As ‘ballot day’ approached, chatter around the 2016 Virgin London Marathon started up on social media. Charities sent e-shot mailers out, wishing participants luck and asking for consideration in joining their teams as a charity entrant.
It was revealed that those who would not be taking part in the 2016 event would receive a magazine through the post with a picture of a runner dressed as Spider-Man and the words ‘Sorry’ on the front. Those who had been lucky enough to secure a place would receive a magazine with a photo of a runner dressed as a bumble bee with the caption ‘You’re In!’
On ‘ballot day’ itself, and during the days which followed, my Twitter feed was chocca with fellow runners expressing sadness and disappointment (extreme, in some cases), and excited happiness, for those who had had the magazine delivered to their workplace, or were at home. Those who were unable to get to their post until much later, or had their magazine/decision delayed, seemed full of anticipation and nervousness.
I fell into the latter category and watched with a knotted stomach as people around me found out whether or not they had been ‘successful’. (I don’t like that word in this context; it sounds like those who didn’t get in have somehow failed, at something they had literally no control over.)
Readers of my blog will know that I’ve never run a marathon before, but would love to give it a try; I want to tick it off my bucket list and complete one before I turn 30. It’s such a huge achievement. My first choice is, and always will be, the London Marathon. I’ve always thought that if I ever ran 26.2miles, it will be at this event. I’m English; that’s basically it.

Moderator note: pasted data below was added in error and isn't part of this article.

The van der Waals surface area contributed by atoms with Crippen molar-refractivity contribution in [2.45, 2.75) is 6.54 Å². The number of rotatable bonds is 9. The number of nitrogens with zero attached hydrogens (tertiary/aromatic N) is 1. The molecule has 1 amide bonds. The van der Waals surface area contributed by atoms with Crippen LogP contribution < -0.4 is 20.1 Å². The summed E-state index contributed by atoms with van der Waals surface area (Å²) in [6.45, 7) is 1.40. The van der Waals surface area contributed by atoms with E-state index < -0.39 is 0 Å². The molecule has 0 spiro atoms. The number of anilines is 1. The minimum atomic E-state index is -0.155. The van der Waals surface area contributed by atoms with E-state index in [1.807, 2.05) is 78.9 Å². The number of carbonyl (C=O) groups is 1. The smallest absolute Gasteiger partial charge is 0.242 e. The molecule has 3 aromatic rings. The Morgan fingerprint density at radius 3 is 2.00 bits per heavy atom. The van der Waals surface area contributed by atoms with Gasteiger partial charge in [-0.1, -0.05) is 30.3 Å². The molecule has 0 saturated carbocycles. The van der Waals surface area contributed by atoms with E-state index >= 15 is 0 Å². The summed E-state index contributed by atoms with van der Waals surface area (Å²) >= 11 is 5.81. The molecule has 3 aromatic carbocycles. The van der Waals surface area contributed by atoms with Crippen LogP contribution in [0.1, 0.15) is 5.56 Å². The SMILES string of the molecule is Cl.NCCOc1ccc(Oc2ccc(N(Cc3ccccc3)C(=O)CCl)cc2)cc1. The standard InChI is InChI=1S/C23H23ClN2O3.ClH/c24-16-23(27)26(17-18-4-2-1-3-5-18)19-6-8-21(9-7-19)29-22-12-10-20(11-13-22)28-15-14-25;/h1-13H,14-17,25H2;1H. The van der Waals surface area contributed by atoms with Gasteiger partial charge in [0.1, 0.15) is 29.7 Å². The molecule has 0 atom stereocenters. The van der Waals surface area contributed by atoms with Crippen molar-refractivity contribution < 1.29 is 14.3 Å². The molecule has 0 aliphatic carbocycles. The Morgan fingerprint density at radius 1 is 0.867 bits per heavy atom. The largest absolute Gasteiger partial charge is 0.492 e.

I can hand-on-heart say that I’ve never been so nervous about heading home! I can’t recall ever feeling this way about receiving post. Was I going to get a Spider-Man magazine cover, or a bumble bee one?
I saw the magazine lying in the hallway as soon as I opened my front door. It felt like a million moths and butterflies were having a rave in my stomach! Then I realised that it was padded, and it dawned on me that there was an item of clothing in the package… The famous ‘rejection’ running jacket. I knew before I opened the package that there was a Spider-Man cover inside. I was surprised at how disappointed I was. It felt like a knock-back.
Running for charity isn’t an option; London Marathon fundraising targets are in the thousands and I have found that people aren’t overly generous any more (it’s always been a struggle begging for sponsorship), and having just bought a new car and a new house, I can’t justify picking up any outstanding amount that I’m not able to fundraise. I do a huge amount for charity as it is.
I was supposed to go on a 10mile half-marathon training run that night, but didn’t feel like going.
What happens next?
I’ll keep trying until I’m 30, then that’s it. Two more ballot entries to complete, and two more chances. I do believe in fate to a certain extent (although people use it as an excuse for laziness most of the time); so if it’s meant to be, it will be.